Trees felled as scheme starts

Copley Valley regeneration project gets underway again.
Copley Valley regeneration project gets underway again.
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Construction work has now started on the first part of the Sowerby Bridge Copley Valley regeneration scheme, but concerns have been raised by local residents about the removal of a signifcant number of trees in the area.

Photographs taken at the site show dozens of trees have been felled, fuelling concerns about flood risk and irreversible environmental damage.

Copley Valley regeneration project gets underway again. Pictured is the new housing site

Copley Valley regeneration project gets underway again. Pictured is the new housing site

The scheme is being delivered as a partnership between Calderdale Council and contractors the Buckingham Group.

Mick Coughlan, of the Copley Valley Environment Protection Group, said: “My concerns with this are that trees, besides being pretty, also play a part in managing the water table.

“In times of heavy rain they help to clear any potential floods as they soak up the water - especially important in this case as the development is being built on a floodplain.”

Jenny Shepherd, Green Party PPC for the Calder Valley, said: “Many people in Copley Valley are deeply sceptical about building 149 houses on a contaminated floodplain. For years they have raised questions which Calderdale Council has failed to answer.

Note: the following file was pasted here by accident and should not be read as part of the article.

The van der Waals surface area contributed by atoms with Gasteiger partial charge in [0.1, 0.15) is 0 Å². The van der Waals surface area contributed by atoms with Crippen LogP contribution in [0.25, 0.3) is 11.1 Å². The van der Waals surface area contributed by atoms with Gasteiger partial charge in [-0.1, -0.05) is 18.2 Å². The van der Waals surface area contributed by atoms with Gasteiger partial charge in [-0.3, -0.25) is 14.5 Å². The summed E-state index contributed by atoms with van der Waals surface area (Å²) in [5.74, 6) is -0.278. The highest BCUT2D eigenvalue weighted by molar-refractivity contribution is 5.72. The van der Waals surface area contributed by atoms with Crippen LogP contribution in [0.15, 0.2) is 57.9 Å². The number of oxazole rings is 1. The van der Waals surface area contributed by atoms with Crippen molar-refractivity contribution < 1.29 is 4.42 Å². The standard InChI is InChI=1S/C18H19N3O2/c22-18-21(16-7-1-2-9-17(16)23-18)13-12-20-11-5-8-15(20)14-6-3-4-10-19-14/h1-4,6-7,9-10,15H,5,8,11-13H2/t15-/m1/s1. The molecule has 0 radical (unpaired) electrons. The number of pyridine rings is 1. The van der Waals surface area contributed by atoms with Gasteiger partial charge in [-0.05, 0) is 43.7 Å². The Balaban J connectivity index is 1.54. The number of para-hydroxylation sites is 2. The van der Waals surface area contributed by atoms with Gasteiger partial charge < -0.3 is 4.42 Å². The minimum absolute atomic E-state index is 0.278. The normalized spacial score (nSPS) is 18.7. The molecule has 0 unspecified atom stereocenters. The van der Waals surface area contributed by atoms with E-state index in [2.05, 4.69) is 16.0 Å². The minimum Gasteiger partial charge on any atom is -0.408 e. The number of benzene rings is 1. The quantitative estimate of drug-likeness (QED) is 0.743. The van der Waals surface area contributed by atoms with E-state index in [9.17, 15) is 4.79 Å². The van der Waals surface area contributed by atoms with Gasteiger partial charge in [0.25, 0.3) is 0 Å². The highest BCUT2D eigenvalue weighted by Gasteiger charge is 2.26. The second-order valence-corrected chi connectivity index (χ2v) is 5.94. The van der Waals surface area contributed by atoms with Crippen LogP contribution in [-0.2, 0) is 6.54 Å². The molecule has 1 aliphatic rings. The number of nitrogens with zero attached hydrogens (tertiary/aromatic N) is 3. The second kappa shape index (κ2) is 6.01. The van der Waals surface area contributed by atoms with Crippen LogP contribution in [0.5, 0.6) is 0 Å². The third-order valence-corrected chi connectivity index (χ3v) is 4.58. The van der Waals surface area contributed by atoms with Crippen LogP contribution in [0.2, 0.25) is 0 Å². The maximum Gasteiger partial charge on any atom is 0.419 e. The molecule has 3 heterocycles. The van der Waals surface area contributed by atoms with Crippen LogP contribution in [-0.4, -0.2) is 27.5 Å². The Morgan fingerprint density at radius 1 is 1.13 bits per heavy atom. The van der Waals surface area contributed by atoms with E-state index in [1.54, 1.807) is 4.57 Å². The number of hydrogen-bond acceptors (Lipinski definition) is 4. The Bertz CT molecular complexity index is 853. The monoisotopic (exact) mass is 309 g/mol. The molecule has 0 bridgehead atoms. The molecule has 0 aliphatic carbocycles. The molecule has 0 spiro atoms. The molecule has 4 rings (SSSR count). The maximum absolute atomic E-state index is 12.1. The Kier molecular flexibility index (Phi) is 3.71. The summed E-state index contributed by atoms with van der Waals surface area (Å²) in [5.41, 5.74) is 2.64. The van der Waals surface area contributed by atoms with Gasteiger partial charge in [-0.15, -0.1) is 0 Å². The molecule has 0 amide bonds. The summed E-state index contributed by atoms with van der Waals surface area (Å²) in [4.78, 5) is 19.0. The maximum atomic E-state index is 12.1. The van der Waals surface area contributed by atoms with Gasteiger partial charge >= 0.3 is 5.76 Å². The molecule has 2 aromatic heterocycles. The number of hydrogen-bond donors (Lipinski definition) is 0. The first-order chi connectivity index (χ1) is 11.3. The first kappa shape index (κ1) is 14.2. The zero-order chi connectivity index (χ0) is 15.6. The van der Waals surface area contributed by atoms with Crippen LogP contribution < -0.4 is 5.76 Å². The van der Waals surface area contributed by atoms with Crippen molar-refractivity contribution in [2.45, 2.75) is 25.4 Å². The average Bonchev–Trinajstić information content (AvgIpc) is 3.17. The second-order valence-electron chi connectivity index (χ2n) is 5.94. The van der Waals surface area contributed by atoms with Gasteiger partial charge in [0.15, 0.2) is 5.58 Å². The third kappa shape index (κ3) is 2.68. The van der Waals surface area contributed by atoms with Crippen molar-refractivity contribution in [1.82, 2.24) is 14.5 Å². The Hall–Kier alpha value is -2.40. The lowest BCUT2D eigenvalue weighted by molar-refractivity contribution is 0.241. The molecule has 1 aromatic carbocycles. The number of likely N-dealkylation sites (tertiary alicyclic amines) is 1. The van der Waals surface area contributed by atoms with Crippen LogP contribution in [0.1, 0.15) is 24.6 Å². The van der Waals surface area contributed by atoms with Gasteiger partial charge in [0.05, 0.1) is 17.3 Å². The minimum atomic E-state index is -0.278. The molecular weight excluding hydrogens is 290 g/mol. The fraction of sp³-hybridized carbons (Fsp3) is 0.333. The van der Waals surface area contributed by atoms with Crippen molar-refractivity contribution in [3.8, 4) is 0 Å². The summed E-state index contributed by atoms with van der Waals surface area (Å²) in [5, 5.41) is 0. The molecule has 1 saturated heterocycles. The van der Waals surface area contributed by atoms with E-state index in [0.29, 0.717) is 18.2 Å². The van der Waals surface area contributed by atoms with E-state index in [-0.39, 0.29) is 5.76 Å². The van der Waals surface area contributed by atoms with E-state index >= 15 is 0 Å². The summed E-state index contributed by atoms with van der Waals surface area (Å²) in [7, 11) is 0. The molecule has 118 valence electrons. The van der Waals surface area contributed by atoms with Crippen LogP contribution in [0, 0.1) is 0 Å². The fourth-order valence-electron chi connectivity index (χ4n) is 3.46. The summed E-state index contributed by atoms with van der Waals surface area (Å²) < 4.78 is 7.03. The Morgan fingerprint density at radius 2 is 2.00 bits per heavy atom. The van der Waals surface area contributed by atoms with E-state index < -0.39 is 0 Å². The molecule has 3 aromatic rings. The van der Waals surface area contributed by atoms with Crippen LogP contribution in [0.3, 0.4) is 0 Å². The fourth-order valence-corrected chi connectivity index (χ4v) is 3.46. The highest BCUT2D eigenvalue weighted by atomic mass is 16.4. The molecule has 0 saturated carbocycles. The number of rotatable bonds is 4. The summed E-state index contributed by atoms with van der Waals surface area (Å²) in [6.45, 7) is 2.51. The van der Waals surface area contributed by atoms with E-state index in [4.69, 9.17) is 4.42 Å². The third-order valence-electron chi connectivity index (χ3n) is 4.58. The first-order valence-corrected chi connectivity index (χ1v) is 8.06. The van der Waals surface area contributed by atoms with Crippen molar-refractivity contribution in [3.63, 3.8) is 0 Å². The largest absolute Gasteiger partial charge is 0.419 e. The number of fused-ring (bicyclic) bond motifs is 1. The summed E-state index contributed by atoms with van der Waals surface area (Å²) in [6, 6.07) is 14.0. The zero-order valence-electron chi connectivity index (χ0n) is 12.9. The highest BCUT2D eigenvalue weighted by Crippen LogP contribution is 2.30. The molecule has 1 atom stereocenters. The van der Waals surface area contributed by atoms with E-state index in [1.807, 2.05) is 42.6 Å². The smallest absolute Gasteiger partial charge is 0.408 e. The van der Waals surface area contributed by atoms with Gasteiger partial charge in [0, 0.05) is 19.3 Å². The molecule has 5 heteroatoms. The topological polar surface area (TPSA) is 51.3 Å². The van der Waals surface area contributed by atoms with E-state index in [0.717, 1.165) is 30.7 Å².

My concerns with this are that trees, besides being pretty, also play a part in managing the water table.

“As tree felling and other work starts on the site of the new housing estate, Calderdale Council needs to urgently answer people’s real concerns about the environmental and social impacts of this development. Better late than never.”

Coun David Draycott (Lab, Sowerby Bridge) said there are a few outstanding issues surrounding the project including the provision of car parking and primary school places, but that all of the houses being built are above the floodplain. He added that the trees being felled will be replaced by new trees more suitable for the site.

Ian Gray, director of economy and environment at the council, said: “Visible progress is now showing the significant work that is required for clearance and demolition, earthworks and land remediation, construction of retaining walls, installation of utility services, flood alleviation works and landscaping.

“The contractors are managing the site working with the council, the Environment Agency and Yorkshire Water, as well as local residents and allotment holders throughout the development works.”